If earlier, for example, on the bus, I would have completely checked the mail, now I listen to music and just look around. I even started to meditate (though I use for this ... Calm application ). It looks strange - an adult man is meditating on a bus using a special application, but I like it more than the desire to constantly update Twitter feed.
At home, the smartphone turns into a detail of the interior and nothing more. At work, carried away by business, I generally forget where the phone is lying - until the start of my experiment, I can’t remember the situation so that I don’t know where my iPhone is.
The surprise was the fact that the experiment did not become a constant struggle with itself. There was no breaking, on the contrary, everything turned out surprisingly easy. Now it seems to me that my past style of using a smartphone required a lot more power than the way I handle it now - just imagine how many things you had to keep track of! All of these alerts, updates, and alerts added a lot of work every day.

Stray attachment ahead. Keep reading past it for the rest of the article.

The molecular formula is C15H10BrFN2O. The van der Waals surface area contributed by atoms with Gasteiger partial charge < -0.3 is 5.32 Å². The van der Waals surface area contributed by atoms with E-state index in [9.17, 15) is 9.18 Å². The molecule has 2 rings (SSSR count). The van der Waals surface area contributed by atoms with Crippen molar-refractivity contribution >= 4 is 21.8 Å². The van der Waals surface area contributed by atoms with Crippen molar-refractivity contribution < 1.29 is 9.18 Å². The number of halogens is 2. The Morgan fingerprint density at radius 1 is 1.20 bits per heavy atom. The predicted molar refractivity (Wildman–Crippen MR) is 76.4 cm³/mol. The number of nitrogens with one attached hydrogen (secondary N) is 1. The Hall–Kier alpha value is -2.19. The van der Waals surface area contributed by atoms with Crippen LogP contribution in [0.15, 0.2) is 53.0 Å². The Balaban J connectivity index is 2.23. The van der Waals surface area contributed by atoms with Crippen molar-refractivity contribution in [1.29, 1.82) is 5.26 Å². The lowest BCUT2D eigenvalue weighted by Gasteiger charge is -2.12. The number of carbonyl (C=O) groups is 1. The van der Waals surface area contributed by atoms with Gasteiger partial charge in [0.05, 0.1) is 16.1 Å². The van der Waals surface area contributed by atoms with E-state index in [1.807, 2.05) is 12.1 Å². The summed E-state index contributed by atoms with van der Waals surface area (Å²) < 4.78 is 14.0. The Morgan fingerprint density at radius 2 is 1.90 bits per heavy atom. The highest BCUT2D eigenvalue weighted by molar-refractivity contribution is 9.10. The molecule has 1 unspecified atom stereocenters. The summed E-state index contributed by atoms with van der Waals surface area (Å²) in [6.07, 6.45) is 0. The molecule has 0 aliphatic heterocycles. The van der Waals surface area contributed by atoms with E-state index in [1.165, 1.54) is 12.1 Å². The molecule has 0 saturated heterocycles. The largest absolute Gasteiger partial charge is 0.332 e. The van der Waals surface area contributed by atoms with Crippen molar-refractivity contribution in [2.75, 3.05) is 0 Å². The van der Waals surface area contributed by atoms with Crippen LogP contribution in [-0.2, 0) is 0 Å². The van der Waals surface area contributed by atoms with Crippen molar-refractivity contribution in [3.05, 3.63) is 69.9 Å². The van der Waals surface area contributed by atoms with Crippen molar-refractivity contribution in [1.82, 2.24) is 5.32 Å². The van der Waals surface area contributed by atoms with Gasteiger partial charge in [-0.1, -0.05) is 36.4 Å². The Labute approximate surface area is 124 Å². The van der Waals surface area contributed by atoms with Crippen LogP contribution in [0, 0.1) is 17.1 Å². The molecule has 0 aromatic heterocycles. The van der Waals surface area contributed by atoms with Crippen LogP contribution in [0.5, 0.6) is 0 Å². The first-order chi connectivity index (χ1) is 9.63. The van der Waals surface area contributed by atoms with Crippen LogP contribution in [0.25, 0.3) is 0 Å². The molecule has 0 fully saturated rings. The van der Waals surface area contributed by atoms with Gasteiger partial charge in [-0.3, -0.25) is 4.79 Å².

24 hour experiment
For those who want to try the “non-distracting iPhone” experiment, I would recommend starting with a duration of days. The setup is quite simple, here is what you will need to do:
For me, Safari posed a problem because it was a window into the world of endless possibilities of the Internet. At any moment in time there is something mega-interesting and unprecedented on the network. Naturally, you need to go and see this miracle. But things ... five minutes of a break have not harmed anyone.
Of course, Safari cannot be physically removed from the iPhone, but you can deactivate it if you enable restrictions (menu Settings-General-Restrictions). The feeling is strange, as if you do not trust yourself on your own phone.
Delete email client
Another big problem is email. The human brain is designed so that he wants to constantly receive some random rewards. It always seems that you will look into the mail, and THERE is something interesting or at least important (in fact, all interest is usually limited to a letter from the boss).
It is basically impossible to refuse an email, but for my specific work there is no need for an email client on the smartphone. Over the past year, I have taught people to write me messages or call me immediately if they need me for some reason and need a quick response. Bonus - it’s much more difficult for many people to call or write SMS than to compose a letter, so they begin to worry less about trifles.
You cannot delete the Mail application from the iPhone, the easiest way to deal with this situation is to disable the mail account in the settings.